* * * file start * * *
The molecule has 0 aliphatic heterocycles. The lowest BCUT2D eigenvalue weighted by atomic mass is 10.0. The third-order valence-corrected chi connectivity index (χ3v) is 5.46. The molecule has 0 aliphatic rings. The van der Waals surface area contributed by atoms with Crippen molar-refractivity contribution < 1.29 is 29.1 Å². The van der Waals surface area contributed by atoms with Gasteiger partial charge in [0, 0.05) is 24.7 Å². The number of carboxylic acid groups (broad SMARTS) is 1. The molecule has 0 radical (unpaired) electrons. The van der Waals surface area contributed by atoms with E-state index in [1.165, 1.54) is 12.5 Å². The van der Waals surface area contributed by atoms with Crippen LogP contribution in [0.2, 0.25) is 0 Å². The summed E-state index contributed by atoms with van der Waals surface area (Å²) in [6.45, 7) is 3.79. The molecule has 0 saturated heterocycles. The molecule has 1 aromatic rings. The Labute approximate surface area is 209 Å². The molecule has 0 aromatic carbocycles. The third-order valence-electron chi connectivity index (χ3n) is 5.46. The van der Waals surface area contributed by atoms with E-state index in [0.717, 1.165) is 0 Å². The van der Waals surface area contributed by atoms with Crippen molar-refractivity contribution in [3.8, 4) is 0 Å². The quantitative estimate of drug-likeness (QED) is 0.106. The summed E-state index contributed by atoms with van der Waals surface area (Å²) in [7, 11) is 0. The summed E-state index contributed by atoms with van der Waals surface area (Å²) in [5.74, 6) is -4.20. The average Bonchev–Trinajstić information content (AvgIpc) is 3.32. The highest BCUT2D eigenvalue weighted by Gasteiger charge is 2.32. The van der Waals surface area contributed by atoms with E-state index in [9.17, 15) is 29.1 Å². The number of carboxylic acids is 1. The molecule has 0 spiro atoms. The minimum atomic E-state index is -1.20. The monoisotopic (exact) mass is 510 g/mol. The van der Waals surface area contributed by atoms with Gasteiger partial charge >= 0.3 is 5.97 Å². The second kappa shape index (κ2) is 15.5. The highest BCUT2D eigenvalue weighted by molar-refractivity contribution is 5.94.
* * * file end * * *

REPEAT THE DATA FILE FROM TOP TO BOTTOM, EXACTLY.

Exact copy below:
The molecule has 0 aliphatic heterocycles. The lowest BCUT2D eigenvalue weighted by atomic mass is 10.0. The third-order valence-corrected chi connectivity index (χ3v) is 5.46. The molecule has 0 aliphatic rings. The van der Waals surface area contributed by atoms with Crippen molar-refractivity contribution < 1.29 is 29.1 Å². The van der Waals surface area contributed by atoms with Gasteiger partial charge in [0, 0.05) is 24.7 Å². The number of carboxylic acid groups (broad SMARTS) is 1. The molecule has 0 radical (unpaired) electrons. The van der Waals surface area contributed by atoms with E-state index in [1.165, 1.54) is 12.5 Å². The van der Waals surface area contributed by atoms with Crippen LogP contribution in [0.2, 0.25) is 0 Å². The summed E-state index contributed by atoms with van der Waals surface area (Å²) in [6.45, 7) is 3.79. The molecule has 0 saturated heterocycles. The molecule has 1 aromatic rings. The Labute approximate surface area is 209 Å². The molecule has 0 aromatic carbocycles. The third-order valence-electron chi connectivity index (χ3n) is 5.46. The van der Waals surface area contributed by atoms with E-state index in [0.717, 1.165) is 0 Å². The van der Waals surface area contributed by atoms with Crippen molar-refractivity contribution in [3.8, 4) is 0 Å². The quantitative estimate of drug-likeness (QED) is 0.106. The summed E-state index contributed by atoms with van der Waals surface area (Å²) in [7, 11) is 0. The summed E-state index contributed by atoms with van der Waals surface area (Å²) in [5.74, 6) is -4.20. The average Bonchev–Trinajstić information content (AvgIpc) is 3.32. The highest BCUT2D eigenvalue weighted by Gasteiger charge is 2.32. The van der Waals surface area contributed by atoms with E-state index in [9.17, 15) is 29.1 Å². The number of carboxylic acids is 1. The molecule has 0 spiro atoms. The minimum atomic E-state index is -1.20. The monoisotopic (exact) mass is 510 g/mol. The van der Waals surface area contributed by atoms with Gasteiger partial charge >= 0.3 is 5.97 Å². The second kappa shape index (κ2) is 15.5. The highest BCUT2D eigenvalue weighted by molar-refractivity contribution is 5.94.